Attitude Reflects Leadership
The election is over, the results are in and the people have spoken. President Obama won the electoral vote by a distinct margin as well as the popular vote- although, admittedly by a lesser margin. The people also made their voices heard in several key Senate races, rejecting the misogynistic, xenophobic attitudes of the Todd Akins and Joe Walsh’s of the world. Despite an unprecedented amount of money and effort spent to sway some voters while suppressing others, African-Americans, Latinos, women and young people came out in record numbers. Despite any complaining or rationalizations to the contrary, this election was a mandate that reflected not only a changing electorate but also changing attitudes. To underline the changing attitudes argument, one only needs to look at wins on progressive/liberal ballot initiatives in some states.
So, despite laws passed over the past two years to limit, suppress or otherwise restrict the ability to utilize the most effective and crucial part of our citizenship, people showed up. Those who would have been most affected by that disenfranchisement came out to stand in incredibly long lines to exercise their ultimate civic duty and right. This is what democracy looks like.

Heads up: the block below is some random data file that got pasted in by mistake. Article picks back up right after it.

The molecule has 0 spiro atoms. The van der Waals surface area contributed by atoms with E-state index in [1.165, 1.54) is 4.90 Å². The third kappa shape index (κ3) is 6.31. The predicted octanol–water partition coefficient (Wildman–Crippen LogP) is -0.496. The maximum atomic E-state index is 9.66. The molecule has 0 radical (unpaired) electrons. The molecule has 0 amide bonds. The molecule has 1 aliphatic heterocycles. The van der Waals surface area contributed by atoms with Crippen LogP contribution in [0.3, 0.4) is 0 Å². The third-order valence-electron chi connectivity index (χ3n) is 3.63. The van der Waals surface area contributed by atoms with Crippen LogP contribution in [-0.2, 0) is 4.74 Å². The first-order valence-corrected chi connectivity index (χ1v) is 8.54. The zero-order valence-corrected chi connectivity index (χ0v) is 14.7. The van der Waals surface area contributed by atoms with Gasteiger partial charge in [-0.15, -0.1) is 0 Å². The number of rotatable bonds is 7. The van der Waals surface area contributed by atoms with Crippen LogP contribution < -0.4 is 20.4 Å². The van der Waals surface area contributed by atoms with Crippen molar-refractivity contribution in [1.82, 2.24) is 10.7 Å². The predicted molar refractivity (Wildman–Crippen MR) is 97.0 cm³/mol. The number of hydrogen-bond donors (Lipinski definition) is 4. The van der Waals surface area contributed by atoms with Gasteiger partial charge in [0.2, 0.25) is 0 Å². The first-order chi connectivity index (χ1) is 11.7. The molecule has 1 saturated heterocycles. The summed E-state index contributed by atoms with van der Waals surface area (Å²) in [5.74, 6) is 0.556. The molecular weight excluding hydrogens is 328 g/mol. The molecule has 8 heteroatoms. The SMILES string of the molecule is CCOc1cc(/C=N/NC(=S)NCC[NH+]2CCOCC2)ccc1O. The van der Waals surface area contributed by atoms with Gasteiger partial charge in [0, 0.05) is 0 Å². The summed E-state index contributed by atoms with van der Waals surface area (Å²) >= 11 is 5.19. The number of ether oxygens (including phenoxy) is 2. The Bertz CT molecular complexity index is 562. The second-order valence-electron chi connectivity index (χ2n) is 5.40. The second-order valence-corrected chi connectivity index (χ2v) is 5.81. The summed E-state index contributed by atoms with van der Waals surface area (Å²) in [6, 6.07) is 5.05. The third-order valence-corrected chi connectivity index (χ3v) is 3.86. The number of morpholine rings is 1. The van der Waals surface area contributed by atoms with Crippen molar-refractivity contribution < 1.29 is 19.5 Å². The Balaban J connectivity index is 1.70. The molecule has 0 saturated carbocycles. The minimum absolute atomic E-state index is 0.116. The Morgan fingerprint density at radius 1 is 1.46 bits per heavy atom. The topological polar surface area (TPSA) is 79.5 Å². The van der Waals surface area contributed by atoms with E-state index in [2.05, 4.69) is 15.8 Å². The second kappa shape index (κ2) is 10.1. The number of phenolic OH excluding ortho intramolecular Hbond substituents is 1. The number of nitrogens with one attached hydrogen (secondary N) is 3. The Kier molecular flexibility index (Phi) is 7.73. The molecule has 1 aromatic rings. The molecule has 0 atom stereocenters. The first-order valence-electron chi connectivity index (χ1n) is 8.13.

While the President won re-election and the Senate retained its majority (adding more female members than ever before) the House of Representatives stayed essentially the same. Ironically, in the face of these results, the Senate Minority Leader, Mitch McConnell stated that the election was “not a mandate” but rather a time extension for the President to fulfill what he had previously promised to do. In a slightly more conciliatory tone, Speaker of the House, John Boehner stated that it was up to the President to “lead”. Pardon me, Mr. Speaker, but isn’t it your job to lead too? For the last two years, this President has faced an obstructionist Congress, who- in the words of Sen. Mitch McConnell- saw it as their main objective to make President Obama a one term President. Under the leadership of you, Speaker Boehner and Eric Cantor, the House of Representatives did everything in their power to fulfill this desire. Despite your best (or should I say worst) efforts, this did not come to pass. Therefore, it is time for Senator McConnell to realize that he is the Senate Minority Leader and that his desires and wishes are not the sole focus of the United States Senate- nor should they be. It is also time for you, Speaker Boehner to actually take a real leadership position and recognize that the process of governing is one of discussion, compromise and the ultimate objective of finding the best path to fulfill the needs and desires of all your constituents. That’s right, the needs and desires of your constituents- not a radical fringe element of your party, nor well- heeled special interest groups, but the collective good of the American people.